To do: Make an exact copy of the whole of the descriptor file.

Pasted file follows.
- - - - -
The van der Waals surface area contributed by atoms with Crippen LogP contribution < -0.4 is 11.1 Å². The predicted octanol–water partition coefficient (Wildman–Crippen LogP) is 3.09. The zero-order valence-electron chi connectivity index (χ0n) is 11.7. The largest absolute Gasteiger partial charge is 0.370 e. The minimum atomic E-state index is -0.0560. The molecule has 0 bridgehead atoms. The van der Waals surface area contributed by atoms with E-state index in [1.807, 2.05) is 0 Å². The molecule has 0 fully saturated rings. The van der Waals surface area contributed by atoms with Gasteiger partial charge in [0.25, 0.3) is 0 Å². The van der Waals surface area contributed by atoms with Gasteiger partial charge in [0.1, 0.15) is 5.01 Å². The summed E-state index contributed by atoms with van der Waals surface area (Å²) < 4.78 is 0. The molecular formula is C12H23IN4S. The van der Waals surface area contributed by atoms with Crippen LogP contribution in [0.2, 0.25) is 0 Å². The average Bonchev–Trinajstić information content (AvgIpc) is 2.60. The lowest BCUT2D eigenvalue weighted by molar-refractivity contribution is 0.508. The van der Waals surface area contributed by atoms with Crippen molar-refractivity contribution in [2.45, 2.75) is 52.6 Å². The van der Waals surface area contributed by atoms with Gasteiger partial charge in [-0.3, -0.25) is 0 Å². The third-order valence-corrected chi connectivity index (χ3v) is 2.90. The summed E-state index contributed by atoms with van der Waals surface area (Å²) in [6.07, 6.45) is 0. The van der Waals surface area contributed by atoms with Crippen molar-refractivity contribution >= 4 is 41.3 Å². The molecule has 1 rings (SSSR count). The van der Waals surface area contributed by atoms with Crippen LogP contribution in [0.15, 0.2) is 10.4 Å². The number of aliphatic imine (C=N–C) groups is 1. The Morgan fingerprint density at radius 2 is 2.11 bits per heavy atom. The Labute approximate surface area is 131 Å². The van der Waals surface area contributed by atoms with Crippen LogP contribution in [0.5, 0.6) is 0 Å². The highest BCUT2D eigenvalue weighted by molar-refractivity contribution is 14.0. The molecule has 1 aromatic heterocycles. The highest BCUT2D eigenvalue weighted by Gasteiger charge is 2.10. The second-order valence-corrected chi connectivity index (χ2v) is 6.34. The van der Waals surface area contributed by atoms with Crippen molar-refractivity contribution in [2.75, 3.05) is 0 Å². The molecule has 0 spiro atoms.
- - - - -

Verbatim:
The van der Waals surface area contributed by atoms with Crippen LogP contribution < -0.4 is 11.1 Å². The predicted octanol–water partition coefficient (Wildman–Crippen LogP) is 3.09. The zero-order valence-electron chi connectivity index (χ0n) is 11.7. The largest absolute Gasteiger partial charge is 0.370 e. The minimum atomic E-state index is -0.0560. The molecule has 0 bridgehead atoms. The van der Waals surface area contributed by atoms with E-state index in [1.807, 2.05) is 0 Å². The molecule has 0 fully saturated rings. The van der Waals surface area contributed by atoms with Gasteiger partial charge in [0.25, 0.3) is 0 Å². The van der Waals surface area contributed by atoms with Gasteiger partial charge in [0.1, 0.15) is 5.01 Å². The summed E-state index contributed by atoms with van der Waals surface area (Å²) < 4.78 is 0. The molecular formula is C12H23IN4S. The van der Waals surface area contributed by atoms with Crippen LogP contribution in [0.2, 0.25) is 0 Å². The average Bonchev–Trinajstić information content (AvgIpc) is 2.60. The lowest BCUT2D eigenvalue weighted by molar-refractivity contribution is 0.508. The van der Waals surface area contributed by atoms with Crippen molar-refractivity contribution in [2.45, 2.75) is 52.6 Å². The van der Waals surface area contributed by atoms with Gasteiger partial charge in [-0.3, -0.25) is 0 Å². The third-order valence-corrected chi connectivity index (χ3v) is 2.90. The summed E-state index contributed by atoms with van der Waals surface area (Å²) in [6.07, 6.45) is 0. The van der Waals surface area contributed by atoms with Crippen molar-refractivity contribution >= 4 is 41.3 Å². The molecule has 1 rings (SSSR count). The van der Waals surface area contributed by atoms with Crippen LogP contribution in [0.15, 0.2) is 10.4 Å². The number of aliphatic imine (C=N–C) groups is 1. The Morgan fingerprint density at radius 2 is 2.11 bits per heavy atom. The Labute approximate surface area is 131 Å². The van der Waals surface area contributed by atoms with Crippen LogP contribution in [0.5, 0.6) is 0 Å². The highest BCUT2D eigenvalue weighted by molar-refractivity contribution is 14.0. The molecule has 1 aromatic heterocycles. The highest BCUT2D eigenvalue weighted by Gasteiger charge is 2.10. The second-order valence-corrected chi connectivity index (χ2v) is 6.34. The van der Waals surface area contributed by atoms with Crippen molar-refractivity contribution in [2.75, 3.05) is 0 Å². The molecule has 0 spiro atoms.